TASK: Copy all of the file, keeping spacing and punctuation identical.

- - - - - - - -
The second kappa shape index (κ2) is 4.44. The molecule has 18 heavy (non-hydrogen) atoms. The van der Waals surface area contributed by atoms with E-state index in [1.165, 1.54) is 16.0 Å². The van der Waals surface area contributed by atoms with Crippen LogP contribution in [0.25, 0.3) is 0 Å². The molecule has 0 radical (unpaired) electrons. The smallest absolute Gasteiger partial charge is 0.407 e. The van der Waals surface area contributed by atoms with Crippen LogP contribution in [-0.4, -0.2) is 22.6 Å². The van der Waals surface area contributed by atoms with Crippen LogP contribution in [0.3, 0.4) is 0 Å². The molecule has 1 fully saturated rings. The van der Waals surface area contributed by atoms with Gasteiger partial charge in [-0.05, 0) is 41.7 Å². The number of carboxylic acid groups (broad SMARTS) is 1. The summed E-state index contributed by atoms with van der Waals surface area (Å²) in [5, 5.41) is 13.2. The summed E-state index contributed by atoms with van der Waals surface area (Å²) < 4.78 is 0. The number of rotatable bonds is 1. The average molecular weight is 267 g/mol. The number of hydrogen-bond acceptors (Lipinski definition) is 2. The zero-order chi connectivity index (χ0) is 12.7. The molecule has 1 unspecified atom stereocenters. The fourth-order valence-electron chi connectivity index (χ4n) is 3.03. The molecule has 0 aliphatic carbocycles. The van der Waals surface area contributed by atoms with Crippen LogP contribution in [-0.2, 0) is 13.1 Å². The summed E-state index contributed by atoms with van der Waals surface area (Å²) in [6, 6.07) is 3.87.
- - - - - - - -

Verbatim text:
The second kappa shape index (κ2) is 4.44. The molecule has 18 heavy (non-hydrogen) atoms. The van der Waals surface area contributed by atoms with E-state index in [1.165, 1.54) is 16.0 Å². The van der Waals surface area contributed by atoms with Crippen LogP contribution in [0.25, 0.3) is 0 Å². The molecule has 0 radical (unpaired) electrons. The smallest absolute Gasteiger partial charge is 0.407 e. The van der Waals surface area contributed by atoms with Crippen LogP contribution in [-0.4, -0.2) is 22.6 Å². The van der Waals surface area contributed by atoms with Crippen LogP contribution in [0.3, 0.4) is 0 Å². The molecule has 1 fully saturated rings. The van der Waals surface area contributed by atoms with Gasteiger partial charge in [-0.05, 0) is 41.7 Å². The number of carboxylic acid groups (broad SMARTS) is 1. The summed E-state index contributed by atoms with van der Waals surface area (Å²) in [5, 5.41) is 13.2. The summed E-state index contributed by atoms with van der Waals surface area (Å²) < 4.78 is 0. The number of rotatable bonds is 1. The average molecular weight is 267 g/mol. The number of hydrogen-bond acceptors (Lipinski definition) is 2. The zero-order chi connectivity index (χ0) is 12.7. The molecule has 1 unspecified atom stereocenters. The fourth-order valence-electron chi connectivity index (χ4n) is 3.03. The molecule has 0 aliphatic carbocycles. The van der Waals surface area contributed by atoms with Crippen LogP contribution in [-0.2, 0) is 13.1 Å². The summed E-state index contributed by atoms with van der Waals surface area (Å²) in [6, 6.07) is 3.87.